I understand that, for many people, grades are important, and rightly so.  Student athletes, scholarship students, and student leaders must maintain their GPAs.  Housing and registration priority are sometimes given to those with a high GPA.  Future employers and graduate admissions committees might place value on grades.  Grades, I recognize, do have tangible benefits that students can and should value.  However, those are not my central concerns.  My concern is with educating students; evaluating them is a necessary part of the job.

The way I see it, when a student plagiarizes, that student takes something to which I attach no value: the grade.  And the student loses something to which I attach a great deal of value: the education.  If I were to hunt down and prosecute plagiarists, I would essentially concede the point that the grade is valued over the education.  I would admit that assessment is more valuable than education.  I would announce to the student that the student – the plagiarist – has the correct view of the college experience, defining college as a means to accumulate grades at the expense of learning.  And to be honest, that doesn’t at all appeal to me.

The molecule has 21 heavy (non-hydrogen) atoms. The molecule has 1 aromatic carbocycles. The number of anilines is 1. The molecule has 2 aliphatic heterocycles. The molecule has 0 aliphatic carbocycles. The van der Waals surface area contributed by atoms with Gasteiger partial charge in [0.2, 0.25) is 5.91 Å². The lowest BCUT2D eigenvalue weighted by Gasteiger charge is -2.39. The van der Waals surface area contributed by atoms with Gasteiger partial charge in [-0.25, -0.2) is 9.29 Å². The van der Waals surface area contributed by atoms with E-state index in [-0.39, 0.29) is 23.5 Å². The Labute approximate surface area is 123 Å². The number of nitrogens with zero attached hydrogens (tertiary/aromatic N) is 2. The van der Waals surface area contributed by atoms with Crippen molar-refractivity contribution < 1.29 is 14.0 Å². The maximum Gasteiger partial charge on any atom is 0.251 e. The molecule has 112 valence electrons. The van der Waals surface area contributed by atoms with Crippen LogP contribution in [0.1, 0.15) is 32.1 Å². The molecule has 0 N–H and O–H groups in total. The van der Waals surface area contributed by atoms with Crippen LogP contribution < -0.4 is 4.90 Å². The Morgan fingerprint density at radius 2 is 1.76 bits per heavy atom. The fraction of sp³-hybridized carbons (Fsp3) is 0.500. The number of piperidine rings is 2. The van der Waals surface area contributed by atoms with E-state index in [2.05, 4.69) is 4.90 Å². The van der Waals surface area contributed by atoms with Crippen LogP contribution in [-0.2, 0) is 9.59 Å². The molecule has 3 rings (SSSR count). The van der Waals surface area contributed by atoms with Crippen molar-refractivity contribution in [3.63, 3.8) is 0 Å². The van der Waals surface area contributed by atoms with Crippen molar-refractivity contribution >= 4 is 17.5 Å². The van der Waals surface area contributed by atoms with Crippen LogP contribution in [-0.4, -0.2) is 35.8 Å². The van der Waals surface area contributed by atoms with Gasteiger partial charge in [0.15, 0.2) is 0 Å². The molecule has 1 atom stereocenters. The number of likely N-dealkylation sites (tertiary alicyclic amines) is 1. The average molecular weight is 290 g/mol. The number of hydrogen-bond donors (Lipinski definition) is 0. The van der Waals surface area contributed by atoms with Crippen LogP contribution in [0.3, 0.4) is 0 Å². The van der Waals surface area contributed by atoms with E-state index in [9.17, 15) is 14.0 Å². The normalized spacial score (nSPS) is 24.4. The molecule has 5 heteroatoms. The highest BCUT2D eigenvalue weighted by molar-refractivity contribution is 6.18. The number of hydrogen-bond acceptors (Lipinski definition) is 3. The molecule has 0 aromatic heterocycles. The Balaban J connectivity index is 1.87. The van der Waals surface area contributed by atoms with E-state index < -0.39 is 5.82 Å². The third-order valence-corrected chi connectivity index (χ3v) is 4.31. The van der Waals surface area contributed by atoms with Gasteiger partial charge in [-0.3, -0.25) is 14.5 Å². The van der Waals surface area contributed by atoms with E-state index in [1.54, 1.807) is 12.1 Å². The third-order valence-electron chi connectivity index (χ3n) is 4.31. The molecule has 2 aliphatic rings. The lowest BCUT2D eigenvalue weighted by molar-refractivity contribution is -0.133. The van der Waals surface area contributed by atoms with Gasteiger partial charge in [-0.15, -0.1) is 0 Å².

But, I can hear some of you asking, doesn’t the student “get away with it”?  Maybe.  I’ll concede that perhaps some students in the past have successfully cheated in my classes, have earned grades they didn’t deserve.  It’s like they have stolen something, but not anything of value.  I don’t take it personally (as many Plagiarism Hunters seem to do), because I haven’t lost anything.  I don’t feel bad for the students who earned their grades (again, as many Plagiarism Hunters seem to do), because those students have also not lost out on anything.  In fact, those students are the ones who leave my class with something truly valuable.

Don’t think, however, that I do not have some structure to my course to minimize plagiarism. It’s just that my pedagogy isn’t designed with that in mind.  In my lower-division courses, assignments come directly out of class discussion; student writing is an extension of what we do in the classroom.  In my upper-division classes, students work in stages, (ideally) drafting their work over time.  These efforts very likely diminish the possibility of plagiarism, but that for me is a by-product.*  I choose to focus on how these measures improve student work, assist learning, and help students to grow as readers, writers, and thinkers.